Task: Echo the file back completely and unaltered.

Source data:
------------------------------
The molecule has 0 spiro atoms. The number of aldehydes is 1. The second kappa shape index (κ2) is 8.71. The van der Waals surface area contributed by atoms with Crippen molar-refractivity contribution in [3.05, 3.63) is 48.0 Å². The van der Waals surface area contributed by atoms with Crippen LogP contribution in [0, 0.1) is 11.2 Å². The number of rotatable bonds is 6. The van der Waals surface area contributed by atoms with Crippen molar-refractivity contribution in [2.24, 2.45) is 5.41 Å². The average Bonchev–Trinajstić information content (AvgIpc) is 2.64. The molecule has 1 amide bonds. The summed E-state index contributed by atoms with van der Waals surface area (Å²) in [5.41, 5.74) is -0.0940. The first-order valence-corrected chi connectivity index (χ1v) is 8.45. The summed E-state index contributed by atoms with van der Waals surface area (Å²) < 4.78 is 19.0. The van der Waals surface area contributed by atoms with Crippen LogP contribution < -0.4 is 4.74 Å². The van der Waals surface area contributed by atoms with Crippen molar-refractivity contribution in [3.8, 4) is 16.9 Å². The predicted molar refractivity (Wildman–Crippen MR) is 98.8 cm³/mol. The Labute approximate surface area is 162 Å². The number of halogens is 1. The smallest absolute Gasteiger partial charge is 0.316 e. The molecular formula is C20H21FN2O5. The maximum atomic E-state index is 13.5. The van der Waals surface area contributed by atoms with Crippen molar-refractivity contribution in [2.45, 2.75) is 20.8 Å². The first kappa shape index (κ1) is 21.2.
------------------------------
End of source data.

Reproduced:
The molecule has 0 spiro atoms. The number of aldehydes is 1. The second kappa shape index (κ2) is 8.71. The van der Waals surface area contributed by atoms with Crippen molar-refractivity contribution in [3.05, 3.63) is 48.0 Å². The van der Waals surface area contributed by atoms with Crippen LogP contribution in [0, 0.1) is 11.2 Å². The number of rotatable bonds is 6. The van der Waals surface area contributed by atoms with Crippen molar-refractivity contribution in [2.24, 2.45) is 5.41 Å². The average Bonchev–Trinajstić information content (AvgIpc) is 2.64. The molecule has 1 amide bonds. The summed E-state index contributed by atoms with van der Waals surface area (Å²) in [5.41, 5.74) is -0.0940. The first-order valence-corrected chi connectivity index (χ1v) is 8.45. The summed E-state index contributed by atoms with van der Waals surface area (Å²) < 4.78 is 19.0. The van der Waals surface area contributed by atoms with Crippen LogP contribution < -0.4 is 4.74 Å². The van der Waals surface area contributed by atoms with Crippen molar-refractivity contribution in [3.8, 4) is 16.9 Å². The predicted molar refractivity (Wildman–Crippen MR) is 98.8 cm³/mol. The Labute approximate surface area is 162 Å². The number of halogens is 1. The smallest absolute Gasteiger partial charge is 0.316 e. The molecular formula is C20H21FN2O5. The maximum atomic E-state index is 13.5. The van der Waals surface area contributed by atoms with Crippen molar-refractivity contribution in [2.45, 2.75) is 20.8 Å². The first kappa shape index (κ1) is 21.2.